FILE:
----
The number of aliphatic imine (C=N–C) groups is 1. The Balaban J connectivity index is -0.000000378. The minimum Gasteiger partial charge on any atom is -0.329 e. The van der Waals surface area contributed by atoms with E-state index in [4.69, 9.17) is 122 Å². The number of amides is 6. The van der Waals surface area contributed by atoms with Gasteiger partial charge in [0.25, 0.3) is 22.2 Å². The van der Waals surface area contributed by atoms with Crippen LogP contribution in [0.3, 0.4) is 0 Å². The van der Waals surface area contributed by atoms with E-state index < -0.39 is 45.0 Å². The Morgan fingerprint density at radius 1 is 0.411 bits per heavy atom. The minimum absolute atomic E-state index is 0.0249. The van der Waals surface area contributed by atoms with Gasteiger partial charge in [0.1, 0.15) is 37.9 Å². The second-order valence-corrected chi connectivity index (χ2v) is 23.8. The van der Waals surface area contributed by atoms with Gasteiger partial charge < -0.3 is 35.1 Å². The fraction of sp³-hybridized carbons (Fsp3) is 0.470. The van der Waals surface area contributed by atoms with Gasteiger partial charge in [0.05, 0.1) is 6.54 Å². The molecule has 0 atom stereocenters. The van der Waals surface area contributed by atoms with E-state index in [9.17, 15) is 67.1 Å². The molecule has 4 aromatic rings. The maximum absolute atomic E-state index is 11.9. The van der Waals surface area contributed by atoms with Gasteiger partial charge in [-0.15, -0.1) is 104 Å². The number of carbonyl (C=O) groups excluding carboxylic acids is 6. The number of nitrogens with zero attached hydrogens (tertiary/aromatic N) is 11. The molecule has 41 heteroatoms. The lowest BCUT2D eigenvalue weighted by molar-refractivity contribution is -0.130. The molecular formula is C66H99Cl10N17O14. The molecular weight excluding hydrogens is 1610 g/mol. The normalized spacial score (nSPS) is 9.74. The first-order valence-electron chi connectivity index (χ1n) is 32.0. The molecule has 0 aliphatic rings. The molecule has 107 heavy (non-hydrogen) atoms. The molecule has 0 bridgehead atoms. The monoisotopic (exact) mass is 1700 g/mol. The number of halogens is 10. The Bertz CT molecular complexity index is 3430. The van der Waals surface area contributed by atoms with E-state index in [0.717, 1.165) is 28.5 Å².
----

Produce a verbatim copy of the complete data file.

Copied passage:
The number of aliphatic imine (C=N–C) groups is 1. The Balaban J connectivity index is -0.000000378. The minimum Gasteiger partial charge on any atom is -0.329 e. The van der Waals surface area contributed by atoms with E-state index in [4.69, 9.17) is 122 Å². The number of amides is 6. The van der Waals surface area contributed by atoms with Gasteiger partial charge in [0.25, 0.3) is 22.2 Å². The van der Waals surface area contributed by atoms with Crippen LogP contribution in [0.3, 0.4) is 0 Å². The van der Waals surface area contributed by atoms with E-state index < -0.39 is 45.0 Å². The Morgan fingerprint density at radius 1 is 0.411 bits per heavy atom. The minimum absolute atomic E-state index is 0.0249. The van der Waals surface area contributed by atoms with Gasteiger partial charge in [0.1, 0.15) is 37.9 Å². The second-order valence-corrected chi connectivity index (χ2v) is 23.8. The van der Waals surface area contributed by atoms with Gasteiger partial charge < -0.3 is 35.1 Å². The fraction of sp³-hybridized carbons (Fsp3) is 0.470. The van der Waals surface area contributed by atoms with Gasteiger partial charge in [0.05, 0.1) is 6.54 Å². The molecule has 0 atom stereocenters. The van der Waals surface area contributed by atoms with E-state index in [9.17, 15) is 67.1 Å². The molecule has 4 aromatic rings. The maximum absolute atomic E-state index is 11.9. The van der Waals surface area contributed by atoms with Gasteiger partial charge in [-0.15, -0.1) is 104 Å². The number of carbonyl (C=O) groups excluding carboxylic acids is 6. The number of nitrogens with zero attached hydrogens (tertiary/aromatic N) is 11. The molecule has 41 heteroatoms. The lowest BCUT2D eigenvalue weighted by molar-refractivity contribution is -0.130. The molecular formula is C66H99Cl10N17O14. The molecular weight excluding hydrogens is 1610 g/mol. The normalized spacial score (nSPS) is 9.74. The first-order valence-electron chi connectivity index (χ1n) is 32.0. The molecule has 0 aliphatic rings. The molecule has 107 heavy (non-hydrogen) atoms. The molecule has 0 bridgehead atoms. The monoisotopic (exact) mass is 1700 g/mol. The number of halogens is 10. The Bertz CT molecular complexity index is 3430. The van der Waals surface area contributed by atoms with E-state index in [0.717, 1.165) is 28.5 Å².